The data industry is in trouble. Plagued by declining revenues, the data providers seem to be between a rock and a hard place - hamstrung by increasing competition, an aging infrastructure, an ever increasing amount of content, and a customer base that wants to pay less. Much less. But while these issues are challenging, the next three years will be even more vexing as the impact of new market structures unfurl.
Decimalization, client connectivity, electronic and algorithmic trading have and will greatly change the data business. Declining spreads and commissions are forcing dealers to automate trading desks and substituting algorithmic "smart servers" for traders.
Algorithmic servers analyze market data to make real-time trading decisions, often carving up large orders to reduce market impact. As large blocks are split, they generate significantly more data as algorithmic trading engines search for liquidity.
These new trading algorithms will only become more pronounced as the technology becomes more available, orders become smaller, and the ability to trade larger blocks becomes virtually impossible. Currently, The Tabb Group estimates that only 5 percent of buy-side orders are sent via algorithmic engines while 25 percent of large sell-side orders are managed this way.
However, as the penetration of algorithmic trading increases and NYSE market structure changes facilitate more technologically advanced execution, these numbers will only increase, pushing the quantity of market data through the roof.
Data providers will not be ready for this transition as three issues - speed, functionality, and value - will be difficult to obtain with their current infrastructure.
First, algorithmic engines use vast quantities of high-speed high-quality market data. The infrastructure of the more traditional market-data providers is generally not tuned to provide data at this speed. To increase transmission speed, many high speed algorithmic-trading vendors and direct-access providers obtain data directly from the exchange, bypassing traditional vendors and shaving off tenths of seconds in transmission latency. Cost is also a factor as many algorithms capture extremely small market opportunities.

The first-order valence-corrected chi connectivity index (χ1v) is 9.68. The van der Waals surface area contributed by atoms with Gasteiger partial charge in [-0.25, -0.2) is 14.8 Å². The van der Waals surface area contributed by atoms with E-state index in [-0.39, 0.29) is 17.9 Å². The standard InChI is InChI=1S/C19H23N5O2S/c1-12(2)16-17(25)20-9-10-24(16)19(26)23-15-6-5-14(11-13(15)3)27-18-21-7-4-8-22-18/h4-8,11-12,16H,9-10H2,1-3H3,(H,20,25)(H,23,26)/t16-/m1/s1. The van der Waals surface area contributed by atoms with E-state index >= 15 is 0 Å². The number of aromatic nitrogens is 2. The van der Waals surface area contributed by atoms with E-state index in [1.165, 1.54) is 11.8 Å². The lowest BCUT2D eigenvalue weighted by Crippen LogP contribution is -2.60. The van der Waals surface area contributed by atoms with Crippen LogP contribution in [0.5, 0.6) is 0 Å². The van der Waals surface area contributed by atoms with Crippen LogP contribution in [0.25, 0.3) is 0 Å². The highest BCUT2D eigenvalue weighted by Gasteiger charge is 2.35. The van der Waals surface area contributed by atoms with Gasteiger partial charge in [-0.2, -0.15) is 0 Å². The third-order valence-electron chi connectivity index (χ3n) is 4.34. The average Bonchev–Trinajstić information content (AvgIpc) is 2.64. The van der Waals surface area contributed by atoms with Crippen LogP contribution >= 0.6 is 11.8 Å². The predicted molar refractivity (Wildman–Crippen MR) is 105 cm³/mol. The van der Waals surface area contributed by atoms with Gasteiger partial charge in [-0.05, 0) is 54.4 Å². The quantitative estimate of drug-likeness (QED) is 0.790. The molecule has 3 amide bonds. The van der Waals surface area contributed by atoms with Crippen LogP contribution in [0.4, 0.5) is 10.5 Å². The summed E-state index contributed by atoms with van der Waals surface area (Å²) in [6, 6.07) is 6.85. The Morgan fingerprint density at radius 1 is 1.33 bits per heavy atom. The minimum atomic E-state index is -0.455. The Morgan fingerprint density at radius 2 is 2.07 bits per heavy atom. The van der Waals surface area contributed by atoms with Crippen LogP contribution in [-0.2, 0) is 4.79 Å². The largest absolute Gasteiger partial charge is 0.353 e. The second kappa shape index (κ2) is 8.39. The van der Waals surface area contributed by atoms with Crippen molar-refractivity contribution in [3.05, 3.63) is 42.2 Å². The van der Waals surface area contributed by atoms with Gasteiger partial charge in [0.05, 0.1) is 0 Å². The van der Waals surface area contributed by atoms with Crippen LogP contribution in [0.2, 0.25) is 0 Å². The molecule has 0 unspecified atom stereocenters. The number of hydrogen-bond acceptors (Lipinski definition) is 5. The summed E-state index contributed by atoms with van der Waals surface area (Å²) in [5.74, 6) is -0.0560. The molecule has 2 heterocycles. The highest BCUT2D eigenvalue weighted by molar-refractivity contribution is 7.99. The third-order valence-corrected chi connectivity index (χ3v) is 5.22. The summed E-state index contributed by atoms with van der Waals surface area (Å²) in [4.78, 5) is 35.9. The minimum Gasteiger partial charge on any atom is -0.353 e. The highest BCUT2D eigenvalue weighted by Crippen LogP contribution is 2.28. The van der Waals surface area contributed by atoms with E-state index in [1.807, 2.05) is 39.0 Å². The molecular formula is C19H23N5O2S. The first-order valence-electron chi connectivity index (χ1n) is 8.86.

Second, as the buy side and hedge funds become more involved with direct access and algorithmic trading, they will have greater use for market-data products. While this is positive for market-data providers, typically buy-side traders and hedge funds have different data needs than sell-side firms (the data providers' largest market) requiring a new set of data and distribution products.
Third, market data is traditionally sold by the seat. Algorithmic trading technology makes both buy- and sell-side traders more efficient, requiring fewer traders and fewer salespeople. Fewer traders and salespeople translate to fewer data users and reduced revenue.
These issues are forcing market-data providers to heavily invest in technology infrastructure to increase speed and deliver solutions to a new customer set when the most advanced of their customers are looking directly to the exchanges for their data.
To survive the next five years, data firms must do some very serious soul searching. Do they continue to provide data in highly liquid, extremely fast, and cost conscious electronic markets, or should they cede them to the direct access and algorithmic players? Should they focus on the less transparent slower-moving markets where they can add value? And if they abandon a market, will it create a new competitor who will eventually migrate into the high-value, high-margin business?
Or do the vendors bite the bullet, make the difficult decisions, and rationalize their high-cost infrastructure, develop new solutions for high-speed transactional markets and create products for a whole new set of customers. Do they do all this to ensure that as fewer traders manage more positions and customers their revenue stream will not deteriorate.
While there is much confusion in the data market, there is one thing that is crystal clear: in an age where trading is predicated on market data, market data will not get any less important. The only question is who will be positioned best to take advantage.
Larry Tabb is founder and CEO of Westborough, Mass.-based The Tabb Group, a financial-markets strategic-advisory firm. [email protected]
Larry Tabb is the founder and CEO of TABB Group, the financial markets' research and strategic advisory firm focused exclusively on capital markets. Founded in 2003 and based on the interview-based research methodology of "first-person knowledge" he developed, TABB Group ... View Full Bio